Class Skype – a great way to speak at schools

It was wonderful to take part in a Skype call with Middleham Primary last week to talk about life in the polar regions. The wonderful Catherine Monaghan is doing wonderful things with her Year 3 & 4 class to bring learning alive for the pupils, amongst other things they are building an igloo in the classroom using old milk bottles, which looks amazing… the kind of teacher I wish I’d had.

Using Skype to talk to a school is something that I have done when on expedition, but never when I have been in the UK. Normally, I have gone into schools to talk directly to classes. It was a great way to interact with young people, without having to take a long time out of the ‘office’. Talking to schools is one of the highlights of my job, but the travel time to and from schools limits the amount of schools that I can visit. So, if there are more schools out there who would like to have someone who has been on expedition speak via Skype to their class, then I would be delighted to look at how we can make better use of this technology when the team is back in the UK.

Catherine put up a wonderful video of the class reflecting on what they had learnt and to my surprise I have also become a scientist!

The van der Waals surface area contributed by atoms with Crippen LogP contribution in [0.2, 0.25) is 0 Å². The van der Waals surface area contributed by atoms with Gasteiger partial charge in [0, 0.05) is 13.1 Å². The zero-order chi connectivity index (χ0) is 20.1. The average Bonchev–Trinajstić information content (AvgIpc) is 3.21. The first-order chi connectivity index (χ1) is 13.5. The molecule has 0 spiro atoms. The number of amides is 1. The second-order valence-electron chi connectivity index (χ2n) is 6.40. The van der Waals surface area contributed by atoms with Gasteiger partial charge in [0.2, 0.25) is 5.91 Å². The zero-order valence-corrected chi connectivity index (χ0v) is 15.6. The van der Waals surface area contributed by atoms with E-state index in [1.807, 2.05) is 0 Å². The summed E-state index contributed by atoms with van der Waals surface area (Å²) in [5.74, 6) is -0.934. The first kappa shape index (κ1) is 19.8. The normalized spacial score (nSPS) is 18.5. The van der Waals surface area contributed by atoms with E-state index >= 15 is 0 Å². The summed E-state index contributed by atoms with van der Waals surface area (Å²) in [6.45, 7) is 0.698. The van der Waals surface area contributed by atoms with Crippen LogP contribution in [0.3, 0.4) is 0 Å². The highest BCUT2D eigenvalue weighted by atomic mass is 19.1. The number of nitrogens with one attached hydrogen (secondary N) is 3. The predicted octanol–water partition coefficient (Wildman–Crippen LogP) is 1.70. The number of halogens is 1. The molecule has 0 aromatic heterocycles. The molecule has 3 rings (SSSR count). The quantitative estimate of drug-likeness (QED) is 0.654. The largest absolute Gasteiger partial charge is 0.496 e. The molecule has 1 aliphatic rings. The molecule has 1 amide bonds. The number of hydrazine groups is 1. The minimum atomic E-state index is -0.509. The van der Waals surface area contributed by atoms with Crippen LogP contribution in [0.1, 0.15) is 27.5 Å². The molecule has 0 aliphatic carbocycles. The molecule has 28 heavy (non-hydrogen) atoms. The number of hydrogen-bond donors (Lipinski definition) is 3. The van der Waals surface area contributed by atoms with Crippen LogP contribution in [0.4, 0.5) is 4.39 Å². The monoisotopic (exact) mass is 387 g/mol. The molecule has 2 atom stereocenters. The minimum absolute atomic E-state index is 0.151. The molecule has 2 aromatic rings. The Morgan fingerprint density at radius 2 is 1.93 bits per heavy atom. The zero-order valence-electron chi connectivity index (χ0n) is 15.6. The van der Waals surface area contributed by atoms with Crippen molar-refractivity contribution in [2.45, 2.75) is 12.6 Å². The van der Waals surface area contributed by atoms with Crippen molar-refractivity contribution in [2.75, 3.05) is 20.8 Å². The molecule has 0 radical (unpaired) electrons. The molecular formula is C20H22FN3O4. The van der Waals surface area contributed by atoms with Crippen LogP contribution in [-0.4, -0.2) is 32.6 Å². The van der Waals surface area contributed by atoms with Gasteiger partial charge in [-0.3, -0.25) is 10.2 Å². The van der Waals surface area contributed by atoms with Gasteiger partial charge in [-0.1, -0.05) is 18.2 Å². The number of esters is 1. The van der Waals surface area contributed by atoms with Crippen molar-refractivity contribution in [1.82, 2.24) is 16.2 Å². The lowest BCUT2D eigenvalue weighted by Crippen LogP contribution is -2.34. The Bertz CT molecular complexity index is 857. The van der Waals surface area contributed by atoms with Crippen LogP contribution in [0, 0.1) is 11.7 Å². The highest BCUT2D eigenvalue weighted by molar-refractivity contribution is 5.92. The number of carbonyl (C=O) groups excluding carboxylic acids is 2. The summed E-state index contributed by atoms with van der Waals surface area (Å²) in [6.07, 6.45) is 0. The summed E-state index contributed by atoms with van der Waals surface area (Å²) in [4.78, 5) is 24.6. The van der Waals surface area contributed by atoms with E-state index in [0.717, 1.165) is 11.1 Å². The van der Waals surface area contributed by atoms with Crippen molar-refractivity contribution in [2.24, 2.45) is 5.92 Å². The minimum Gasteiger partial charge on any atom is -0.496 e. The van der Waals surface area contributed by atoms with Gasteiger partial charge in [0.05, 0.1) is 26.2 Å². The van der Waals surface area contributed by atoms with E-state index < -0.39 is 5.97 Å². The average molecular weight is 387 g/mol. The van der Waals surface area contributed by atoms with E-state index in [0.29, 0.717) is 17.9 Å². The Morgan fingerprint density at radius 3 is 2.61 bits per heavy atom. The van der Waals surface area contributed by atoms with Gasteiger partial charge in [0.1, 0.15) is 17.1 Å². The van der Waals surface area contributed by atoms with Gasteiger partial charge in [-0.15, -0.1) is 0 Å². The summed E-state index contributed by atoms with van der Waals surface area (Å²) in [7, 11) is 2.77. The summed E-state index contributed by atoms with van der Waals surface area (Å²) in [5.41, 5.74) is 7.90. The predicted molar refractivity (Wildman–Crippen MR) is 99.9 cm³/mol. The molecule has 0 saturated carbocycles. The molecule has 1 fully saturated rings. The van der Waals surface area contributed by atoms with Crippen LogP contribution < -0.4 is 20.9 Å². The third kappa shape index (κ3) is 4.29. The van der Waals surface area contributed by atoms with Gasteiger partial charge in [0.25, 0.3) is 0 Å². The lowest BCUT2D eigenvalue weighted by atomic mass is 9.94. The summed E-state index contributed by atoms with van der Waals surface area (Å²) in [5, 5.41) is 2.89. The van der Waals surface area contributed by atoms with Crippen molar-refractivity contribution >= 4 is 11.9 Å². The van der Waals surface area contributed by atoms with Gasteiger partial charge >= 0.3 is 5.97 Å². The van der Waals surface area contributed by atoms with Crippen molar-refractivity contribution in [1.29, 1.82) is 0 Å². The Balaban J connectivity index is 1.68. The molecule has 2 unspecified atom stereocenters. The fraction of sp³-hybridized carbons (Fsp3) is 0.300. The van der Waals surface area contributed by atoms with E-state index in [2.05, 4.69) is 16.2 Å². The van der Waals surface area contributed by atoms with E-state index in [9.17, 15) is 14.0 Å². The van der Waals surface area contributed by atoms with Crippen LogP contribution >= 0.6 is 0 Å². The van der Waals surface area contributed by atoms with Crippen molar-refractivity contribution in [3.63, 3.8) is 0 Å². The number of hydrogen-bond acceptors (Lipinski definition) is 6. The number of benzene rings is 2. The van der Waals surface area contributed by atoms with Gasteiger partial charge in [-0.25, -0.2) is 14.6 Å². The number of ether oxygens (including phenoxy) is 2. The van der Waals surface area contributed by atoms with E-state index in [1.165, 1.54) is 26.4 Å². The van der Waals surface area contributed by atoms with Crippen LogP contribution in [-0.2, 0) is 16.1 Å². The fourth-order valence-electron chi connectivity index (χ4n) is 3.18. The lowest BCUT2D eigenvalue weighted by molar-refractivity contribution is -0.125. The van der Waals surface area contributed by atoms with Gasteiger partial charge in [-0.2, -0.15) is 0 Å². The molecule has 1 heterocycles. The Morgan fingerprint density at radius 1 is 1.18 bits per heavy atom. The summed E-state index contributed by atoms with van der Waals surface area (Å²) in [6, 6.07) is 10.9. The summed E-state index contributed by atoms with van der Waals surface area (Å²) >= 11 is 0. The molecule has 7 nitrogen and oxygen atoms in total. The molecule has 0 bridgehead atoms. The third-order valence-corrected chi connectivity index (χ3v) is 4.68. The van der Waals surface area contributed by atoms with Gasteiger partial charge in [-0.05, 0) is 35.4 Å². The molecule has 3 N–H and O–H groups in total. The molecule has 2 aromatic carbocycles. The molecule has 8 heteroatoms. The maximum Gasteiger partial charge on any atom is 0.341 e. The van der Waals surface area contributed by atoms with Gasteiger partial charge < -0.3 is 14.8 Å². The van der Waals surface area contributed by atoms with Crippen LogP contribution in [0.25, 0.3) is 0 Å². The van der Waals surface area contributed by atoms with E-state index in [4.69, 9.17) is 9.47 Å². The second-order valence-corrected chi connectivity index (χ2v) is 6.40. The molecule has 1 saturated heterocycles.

I like to think that I am getting better at polar and ocean science, thanks to the wonderful support of Helen and Ceri, who have held my hand through being a novice a year or so ago. I even have a ‘beaker’ (polar slang for a scientist) award to prove it.

A great use of technology and thank you to Catherine (Mrs M) and Class 2 at Middleham for a great Skype chat and also to Al Humphreys for helping to put it all together.

Social networking – contacts or content?

The rise and rise of Twitter (a micro-blogging tool) has brought into sharp focus a division or shift in the social networking or web 2.0 landscape.

If web 2.0 can be categorised as online conversation, whether that be through the written word, images, video or a mix of the three, do we join these conversations based on who they’re with or what they’re about?